After I had the plane together and a few test flights in something seemed missing. It finally dawned on me, spinners. I don’t use them on most of my planes, but I purchased 2” spinners hoping it would bring the plane together, and in my opinion they really did.

P38-06.jpg

(Note: The plans have been fixed so the nacelles should be square with the fuselage)


Landing Gear:

The main landing gear is 2 1/2” wheels I bought from a local hobby shop. They are anchored into the wing with the wire bent into a C shape for inside the wing with a matching pattern cut into a piec of foamboard to match. Then there is one more piece on top of that to hold it into place.

P38-07.jpg

Note: This image is from a previous writeup, in this plane the wheel axel is rotated 90 degrees

The nose gear uses a 2” wheel with a question mark bend. There are pieces of paint stick mounted inside the nose to reinforce where the landing gear mounts to the fuselage. A wheel collar on the outside of the plane (recessed in the foam) and a steering arm inside keep the gear in place. The arm is connected to the steering servo that is mounted to the side of the fuselage.

P38-08.jpg


P38-09.jpg



Paint:

After a few successful test flights it came time to paint. I based the paint scheme on the plane Happy Jacks’s Go Buggy leaving off the D-day stripes. As a base I used my favorite paint which is Rust-Oleum Metallic Aluminum. I love the look of this paint, it goes on easy and smoothly with a light coat, and it dries to the touch in 2-3 min.

P38-10.jpg



Performance:

The CG is around 2 ½” from the leading edge of the wing. On order to achieve this the batteries sit centered just forward of the CG. This puts them in the bottom of the fuselage under the wing which has the added bonus of adding weight to the lowest part of the plane. That combined with the dihedral of the wings makes it a very stable flyer.

P38-11.jpg


It has a lower wing area to weight ratio than most FT planes, so it cruses around ¾ throttle. This is still better than many other foam warbirds out there. Its top speed is a little better than the FT Sea Duck’s, but not quite as fast as the FT Spitfire or Mustang.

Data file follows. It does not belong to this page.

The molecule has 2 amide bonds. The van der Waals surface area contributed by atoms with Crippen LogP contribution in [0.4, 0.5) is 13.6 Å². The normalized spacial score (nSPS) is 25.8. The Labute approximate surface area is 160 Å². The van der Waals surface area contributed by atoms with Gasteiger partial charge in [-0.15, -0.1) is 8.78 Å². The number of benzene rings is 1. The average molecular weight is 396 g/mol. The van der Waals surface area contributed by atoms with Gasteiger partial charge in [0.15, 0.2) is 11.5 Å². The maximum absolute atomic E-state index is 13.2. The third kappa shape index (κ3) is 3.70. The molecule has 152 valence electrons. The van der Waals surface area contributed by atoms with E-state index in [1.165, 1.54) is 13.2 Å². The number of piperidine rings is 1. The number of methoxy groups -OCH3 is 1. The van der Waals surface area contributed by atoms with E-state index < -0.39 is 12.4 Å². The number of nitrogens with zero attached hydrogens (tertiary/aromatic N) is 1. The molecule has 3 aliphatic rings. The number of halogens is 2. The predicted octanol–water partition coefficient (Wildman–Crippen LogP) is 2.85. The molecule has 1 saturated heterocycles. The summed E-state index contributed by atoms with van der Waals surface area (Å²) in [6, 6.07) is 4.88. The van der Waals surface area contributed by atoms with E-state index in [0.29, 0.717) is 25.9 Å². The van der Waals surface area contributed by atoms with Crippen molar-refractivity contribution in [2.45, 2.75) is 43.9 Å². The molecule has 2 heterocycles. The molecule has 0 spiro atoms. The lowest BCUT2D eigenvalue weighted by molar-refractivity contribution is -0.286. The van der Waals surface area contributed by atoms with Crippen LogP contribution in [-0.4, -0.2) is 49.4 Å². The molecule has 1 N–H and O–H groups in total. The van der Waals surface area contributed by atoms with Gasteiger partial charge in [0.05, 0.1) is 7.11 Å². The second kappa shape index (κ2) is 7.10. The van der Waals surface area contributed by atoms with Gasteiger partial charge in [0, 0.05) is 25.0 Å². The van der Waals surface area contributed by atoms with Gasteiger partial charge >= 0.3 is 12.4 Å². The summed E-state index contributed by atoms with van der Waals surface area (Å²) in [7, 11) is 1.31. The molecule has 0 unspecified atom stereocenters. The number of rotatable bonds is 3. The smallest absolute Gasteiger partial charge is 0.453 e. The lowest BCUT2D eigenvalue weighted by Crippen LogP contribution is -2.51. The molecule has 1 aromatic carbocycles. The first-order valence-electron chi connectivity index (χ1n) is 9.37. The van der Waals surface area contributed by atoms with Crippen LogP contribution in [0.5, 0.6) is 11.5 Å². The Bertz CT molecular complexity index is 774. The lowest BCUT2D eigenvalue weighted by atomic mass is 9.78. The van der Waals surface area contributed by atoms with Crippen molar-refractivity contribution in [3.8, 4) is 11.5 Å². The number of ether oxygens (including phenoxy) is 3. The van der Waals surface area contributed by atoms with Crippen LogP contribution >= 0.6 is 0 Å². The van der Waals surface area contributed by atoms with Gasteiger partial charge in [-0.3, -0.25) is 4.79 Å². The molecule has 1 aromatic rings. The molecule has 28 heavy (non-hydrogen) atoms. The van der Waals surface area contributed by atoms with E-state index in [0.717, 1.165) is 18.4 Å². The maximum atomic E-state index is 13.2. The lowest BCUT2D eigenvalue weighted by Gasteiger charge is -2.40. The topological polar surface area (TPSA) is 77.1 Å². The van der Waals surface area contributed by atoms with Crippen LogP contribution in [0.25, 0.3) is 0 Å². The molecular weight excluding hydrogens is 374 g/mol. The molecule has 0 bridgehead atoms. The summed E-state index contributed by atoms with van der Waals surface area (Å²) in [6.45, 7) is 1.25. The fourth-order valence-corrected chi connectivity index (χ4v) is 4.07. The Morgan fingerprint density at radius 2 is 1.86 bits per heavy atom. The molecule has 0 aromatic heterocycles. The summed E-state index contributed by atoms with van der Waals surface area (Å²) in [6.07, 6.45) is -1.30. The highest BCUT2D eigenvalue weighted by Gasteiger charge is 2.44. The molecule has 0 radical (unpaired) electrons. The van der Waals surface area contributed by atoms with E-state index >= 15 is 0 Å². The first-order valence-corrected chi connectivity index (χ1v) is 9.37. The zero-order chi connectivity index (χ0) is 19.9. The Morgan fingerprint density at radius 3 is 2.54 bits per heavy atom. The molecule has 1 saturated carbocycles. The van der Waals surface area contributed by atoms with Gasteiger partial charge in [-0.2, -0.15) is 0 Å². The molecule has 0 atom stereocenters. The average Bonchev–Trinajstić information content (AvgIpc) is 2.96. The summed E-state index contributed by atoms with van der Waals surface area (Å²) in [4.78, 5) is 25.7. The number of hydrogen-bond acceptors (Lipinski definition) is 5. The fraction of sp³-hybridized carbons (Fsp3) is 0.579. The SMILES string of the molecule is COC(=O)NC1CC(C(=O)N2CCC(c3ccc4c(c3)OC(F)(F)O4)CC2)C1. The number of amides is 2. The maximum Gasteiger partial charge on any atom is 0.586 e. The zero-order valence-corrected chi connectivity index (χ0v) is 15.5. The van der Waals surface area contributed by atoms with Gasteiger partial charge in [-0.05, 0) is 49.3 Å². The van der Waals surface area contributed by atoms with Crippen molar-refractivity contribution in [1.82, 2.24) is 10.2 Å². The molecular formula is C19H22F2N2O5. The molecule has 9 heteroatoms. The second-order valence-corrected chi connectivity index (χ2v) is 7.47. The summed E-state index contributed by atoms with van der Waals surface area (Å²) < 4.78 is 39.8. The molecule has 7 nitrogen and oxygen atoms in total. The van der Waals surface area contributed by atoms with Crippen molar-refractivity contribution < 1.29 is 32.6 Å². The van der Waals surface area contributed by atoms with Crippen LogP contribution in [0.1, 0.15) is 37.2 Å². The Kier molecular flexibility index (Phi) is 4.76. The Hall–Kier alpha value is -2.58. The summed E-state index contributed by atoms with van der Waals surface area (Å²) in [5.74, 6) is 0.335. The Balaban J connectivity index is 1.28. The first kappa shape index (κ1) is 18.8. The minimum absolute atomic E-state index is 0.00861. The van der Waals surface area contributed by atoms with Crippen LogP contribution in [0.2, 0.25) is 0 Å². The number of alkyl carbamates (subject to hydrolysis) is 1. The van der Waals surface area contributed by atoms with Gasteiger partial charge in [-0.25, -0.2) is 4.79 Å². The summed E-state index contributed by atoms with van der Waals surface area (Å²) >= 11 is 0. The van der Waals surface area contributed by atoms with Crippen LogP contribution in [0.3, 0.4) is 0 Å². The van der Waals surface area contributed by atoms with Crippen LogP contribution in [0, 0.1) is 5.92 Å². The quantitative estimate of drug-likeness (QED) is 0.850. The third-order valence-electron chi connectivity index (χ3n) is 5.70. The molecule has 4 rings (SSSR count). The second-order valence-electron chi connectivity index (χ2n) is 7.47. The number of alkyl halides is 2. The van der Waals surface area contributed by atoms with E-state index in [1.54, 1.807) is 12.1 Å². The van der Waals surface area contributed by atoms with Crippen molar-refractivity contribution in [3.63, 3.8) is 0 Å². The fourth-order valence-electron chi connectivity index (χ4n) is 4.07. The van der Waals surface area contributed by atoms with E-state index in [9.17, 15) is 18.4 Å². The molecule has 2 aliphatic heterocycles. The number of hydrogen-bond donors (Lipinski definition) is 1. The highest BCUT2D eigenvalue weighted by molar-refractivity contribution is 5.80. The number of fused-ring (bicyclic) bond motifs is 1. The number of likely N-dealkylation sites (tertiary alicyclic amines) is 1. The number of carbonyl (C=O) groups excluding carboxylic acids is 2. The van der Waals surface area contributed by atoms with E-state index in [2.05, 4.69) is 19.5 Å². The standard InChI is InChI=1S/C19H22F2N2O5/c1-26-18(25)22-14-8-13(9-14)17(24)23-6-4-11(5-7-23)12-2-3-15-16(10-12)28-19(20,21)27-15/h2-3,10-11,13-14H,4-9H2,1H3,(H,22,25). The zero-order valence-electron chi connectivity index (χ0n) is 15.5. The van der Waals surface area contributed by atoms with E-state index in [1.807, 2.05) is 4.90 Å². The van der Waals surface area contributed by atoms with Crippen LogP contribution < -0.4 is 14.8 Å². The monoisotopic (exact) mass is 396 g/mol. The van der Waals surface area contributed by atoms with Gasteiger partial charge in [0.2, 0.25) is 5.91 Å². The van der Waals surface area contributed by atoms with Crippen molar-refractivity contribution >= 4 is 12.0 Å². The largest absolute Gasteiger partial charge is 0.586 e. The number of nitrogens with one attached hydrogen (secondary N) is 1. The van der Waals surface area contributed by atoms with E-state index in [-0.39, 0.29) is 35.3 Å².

I can’t speak much to the planes acrobatic performance as I tend to fly slow circles, and generally if the plane is upside down while I am flying something has gone terribly wrong. I did however pull off a decent hammerhead turn and something that vaguely resembled a loop and roll. They looked as good as they have in any other plane I have attempted them. When I get video of the plane flying I will have my buddy who spends more time flying upside down than right-side up fly it to see how it does.

P38-12.jpg



Plans:
 

Attachments

JTarmstr

Well-known member
#3
This is my design for a foamboard P-38. There are other P-38 plans people have posted, but one of the things I enjoy the most about this hobby is designing and building planes (almost more they flying them), so I decided to design my own. For this plane I wanted something that was comparable in size to the FT Sea Duck, and could be built in approximately the same amount of time. It didn’t need to be terribly detailed, but I wanted it to look good enough that people instantly knew what it was.

View attachment 112979


History:

This plane is version #2 of my P-38 design. My original design was more squared off, did not have the “radiators” on the sides of the nacelles, and was unnecessarily complicated to build. With what I have learned over the past year I was able to fancy up the design while cutting the build time and complexity. I brought this to Flite Fest 2018 where several people asked for the plans, and you can find them below.